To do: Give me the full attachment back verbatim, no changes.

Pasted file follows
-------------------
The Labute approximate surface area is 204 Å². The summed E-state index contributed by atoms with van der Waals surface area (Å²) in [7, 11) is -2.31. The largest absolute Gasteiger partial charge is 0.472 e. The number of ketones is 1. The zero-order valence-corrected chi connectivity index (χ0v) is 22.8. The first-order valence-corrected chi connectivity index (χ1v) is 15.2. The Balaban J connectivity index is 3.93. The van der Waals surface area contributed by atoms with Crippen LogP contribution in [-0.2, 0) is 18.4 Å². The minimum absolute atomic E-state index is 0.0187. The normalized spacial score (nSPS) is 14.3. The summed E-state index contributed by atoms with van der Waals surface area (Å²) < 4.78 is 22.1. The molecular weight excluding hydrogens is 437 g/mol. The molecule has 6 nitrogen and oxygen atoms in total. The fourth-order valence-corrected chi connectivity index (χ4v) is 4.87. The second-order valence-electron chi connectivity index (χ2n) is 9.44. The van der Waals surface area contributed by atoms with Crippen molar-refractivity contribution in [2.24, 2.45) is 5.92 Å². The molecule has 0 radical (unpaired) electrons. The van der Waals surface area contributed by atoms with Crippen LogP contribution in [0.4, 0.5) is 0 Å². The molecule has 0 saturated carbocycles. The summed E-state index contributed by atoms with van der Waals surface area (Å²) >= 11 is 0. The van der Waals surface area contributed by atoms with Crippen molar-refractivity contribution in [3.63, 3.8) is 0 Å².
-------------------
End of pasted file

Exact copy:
The Labute approximate surface area is 204 Å². The summed E-state index contributed by atoms with van der Waals surface area (Å²) in [7, 11) is -2.31. The largest absolute Gasteiger partial charge is 0.472 e. The number of ketones is 1. The zero-order valence-corrected chi connectivity index (χ0v) is 22.8. The first-order valence-corrected chi connectivity index (χ1v) is 15.2. The Balaban J connectivity index is 3.93. The van der Waals surface area contributed by atoms with Crippen LogP contribution in [-0.2, 0) is 18.4 Å². The minimum absolute atomic E-state index is 0.0187. The normalized spacial score (nSPS) is 14.3. The summed E-state index contributed by atoms with van der Waals surface area (Å²) < 4.78 is 22.1. The molecular weight excluding hydrogens is 437 g/mol. The molecule has 6 nitrogen and oxygen atoms in total. The fourth-order valence-corrected chi connectivity index (χ4v) is 4.87. The second-order valence-electron chi connectivity index (χ2n) is 9.44. The van der Waals surface area contributed by atoms with Crippen molar-refractivity contribution in [2.24, 2.45) is 5.92 Å². The molecule has 0 radical (unpaired) electrons. The van der Waals surface area contributed by atoms with Crippen LogP contribution in [0.4, 0.5) is 0 Å². The molecule has 0 saturated carbocycles. The summed E-state index contributed by atoms with van der Waals surface area (Å²) >= 11 is 0. The van der Waals surface area contributed by atoms with Crippen molar-refractivity contribution in [3.63, 3.8) is 0 Å².